Operating distributed computing systems at scale brings a variety of challenges. Minor issues like having the wrong version of a small software library can take a whole application offline. To create a smooth transition from development to operations with regard to dependencies, environment, and testing OpenDNS has adopted open-source Docker containerization technology. Interfacing Docker containers with existing dedicated infrastructure across 23 data centers provided a unique set of routing challenges which we solved with clever application of Generic Routing Encapsulation and Border Gateway Protocol.
Containerization brings operating system-level virtualization. Compared to tools like VMware, this direct access to the system kernel brings improved speed. Docker specifically brings Git-levels of simplicity to managing system images. In short, packaging applications in Docker takes the guess work out of deployments by replicating the exact same environment between development and production.
Impetus at OpenDNS
Containerization at OpenDNS started as a hackathon project in August 2013 when a team built a small platform system to demonstrate its benefits. Since then, an OpenDNS Engineering Infrastructure team has built a comprehensive platform as a service (PaaS) based on Docker. By abstracting away the underlying infrastructure, engineering can focus on development rather than dependency management and monitoring. The PaaS itself implements service methodologies from the Twelve-factor app.
The OpenDNS Global Network includes 23 data centers plus significant cloud infrastructure in Amazon Web Services (AWS). Routing network traffic between these hardware and cloud infrastructures poses a challenge, and the OpenDNS PaaS project began as a way to replicate the performance of dedicated hardware systems in cloud networks like AWS. Described below is an experiment in routing around one of those limitations.
OpenDNS sought to be able to run hundreds of containers, each potentially having a privately-routable IP address, on a single EC2 host. The problem is that an EC2 instance can have a limited number of secondary IP addresses.
Two Quick Definitions
- Generic Routing Encapsulation (GRE) is used to encapsulate a protocol and route it over IP. In our solution we encapsulate an IP packet inside of another IP packet. This allows us to build tunnels through third party networks.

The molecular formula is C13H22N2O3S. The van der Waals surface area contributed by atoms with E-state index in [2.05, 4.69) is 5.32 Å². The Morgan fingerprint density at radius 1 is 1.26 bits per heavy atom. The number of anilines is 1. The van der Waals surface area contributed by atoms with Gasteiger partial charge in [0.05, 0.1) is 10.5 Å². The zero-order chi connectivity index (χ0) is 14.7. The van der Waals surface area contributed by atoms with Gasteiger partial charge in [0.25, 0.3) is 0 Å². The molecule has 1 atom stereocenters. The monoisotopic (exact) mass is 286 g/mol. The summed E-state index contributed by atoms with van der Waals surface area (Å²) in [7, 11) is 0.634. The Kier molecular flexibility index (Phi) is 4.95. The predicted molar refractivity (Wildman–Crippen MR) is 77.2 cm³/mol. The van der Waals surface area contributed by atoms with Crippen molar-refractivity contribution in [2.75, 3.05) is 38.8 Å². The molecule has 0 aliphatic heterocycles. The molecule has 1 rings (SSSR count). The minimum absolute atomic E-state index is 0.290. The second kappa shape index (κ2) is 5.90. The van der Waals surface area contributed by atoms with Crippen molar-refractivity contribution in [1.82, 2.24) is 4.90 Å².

- Border Gateway Protocol (BGP) is a routing protocol used to announce reachability of IP networks. This protocol is most frequently used between ISPs. Below we’ll be using it between one of our routers and EC2 instances.
Our solution was to use GRE to create an overlay network spanning OpenDNS’s network and our AWS Virtual Private Cloud (VPC) to get around routing limitations in EC2.
The first approach was to allocate and statically route /24 prefixes (allocated from a larger block, e.g. 10.0.0.0/16) to individual docker hosts running in EC2. This would give us sufficient IP addresses to support 250 containers with unique IPs per host.
Extending this concept, we used BGP sessions between each docker host and our router. Each host announces its own address space. This allowed us to go from a single large prefix to individual /32s with minimal configuration on the router. Using Quagga as a BGP daemon on our docker hosts allowed us to redistribute /32s from the hosts’ routing table into BGP. Tools like Pipework could be used here to wire up container IPs and the routing table with Quagga automatically announcing these via BGP.
Moving a container from one host to another host becomes straightforward in this scenario. Replicate the container on a new host and assign it the prior IP address, then afterward destroy the old container. The BGP routes converge within a couple of seconds to re-route traffic.
What happens if you don’t take the old container down and there are two containers with the same IP address? Load balancing! Most routers can be configured for Equal-Cost Multi-Path (ECMP) routing to accomplish this.
This leads to powerful options such as creating fault tolerant active-active load balancing across multiple hosts, as well as using anycast across our hybrid environment which we discussed in a previous blog post.
Utilizing Docker has made operating distributed computing systems between dedicated and cloud data centers transparent. As our internal PaaS tools evolve, we continue to automate more tasks. For instance, we configure the GRE tunnels and BGP peers on each docker host and router manually. This is not scalable and we need to look at how to automate this. We used BGP as our dynamic routing protocol but we could explore OSPF as an alternative. We have been using private IP address space in our tests but we would also like to experiment with using public IP addresses in the same way. Lastly, we are excited to start using IPv6 addresses in our containers on EC2 and truly remove any address limitations.
We’d love to hear from you if you’re using a similar method or have alternate solutions!